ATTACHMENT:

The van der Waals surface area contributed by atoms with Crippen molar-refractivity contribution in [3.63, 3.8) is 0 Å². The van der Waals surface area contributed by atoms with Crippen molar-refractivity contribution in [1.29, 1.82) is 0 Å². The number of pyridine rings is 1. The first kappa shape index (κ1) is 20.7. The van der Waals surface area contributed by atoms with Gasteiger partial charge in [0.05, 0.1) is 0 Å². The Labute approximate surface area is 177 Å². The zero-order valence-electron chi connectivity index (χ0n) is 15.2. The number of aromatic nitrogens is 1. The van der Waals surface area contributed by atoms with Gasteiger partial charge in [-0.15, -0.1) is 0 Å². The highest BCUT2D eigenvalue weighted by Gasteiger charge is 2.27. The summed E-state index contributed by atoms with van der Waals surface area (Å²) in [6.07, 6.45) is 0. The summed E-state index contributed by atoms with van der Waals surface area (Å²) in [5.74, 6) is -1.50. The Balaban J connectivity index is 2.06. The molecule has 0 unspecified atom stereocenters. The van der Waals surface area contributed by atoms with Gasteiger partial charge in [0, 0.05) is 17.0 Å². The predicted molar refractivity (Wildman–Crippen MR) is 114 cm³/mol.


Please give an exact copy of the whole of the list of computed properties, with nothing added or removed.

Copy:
The van der Waals surface area contributed by atoms with Crippen molar-refractivity contribution in [3.63, 3.8) is 0 Å². The van der Waals surface area contributed by atoms with Crippen molar-refractivity contribution in [1.29, 1.82) is 0 Å². The number of pyridine rings is 1. The first kappa shape index (κ1) is 20.7. The van der Waals surface area contributed by atoms with Gasteiger partial charge in [0.05, 0.1) is 0 Å². The Labute approximate surface area is 177 Å². The zero-order valence-electron chi connectivity index (χ0n) is 15.2. The number of aromatic nitrogens is 1. The van der Waals surface area contributed by atoms with Gasteiger partial charge in [-0.15, -0.1) is 0 Å². The highest BCUT2D eigenvalue weighted by Gasteiger charge is 2.27. The summed E-state index contributed by atoms with van der Waals surface area (Å²) in [6.07, 6.45) is 0. The summed E-state index contributed by atoms with van der Waals surface area (Å²) in [5.74, 6) is -1.50. The Balaban J connectivity index is 2.06. The molecule has 0 unspecified atom stereocenters. The van der Waals surface area contributed by atoms with Gasteiger partial charge in [0, 0.05) is 17.0 Å². The predicted molar refractivity (Wildman–Crippen MR) is 114 cm³/mol.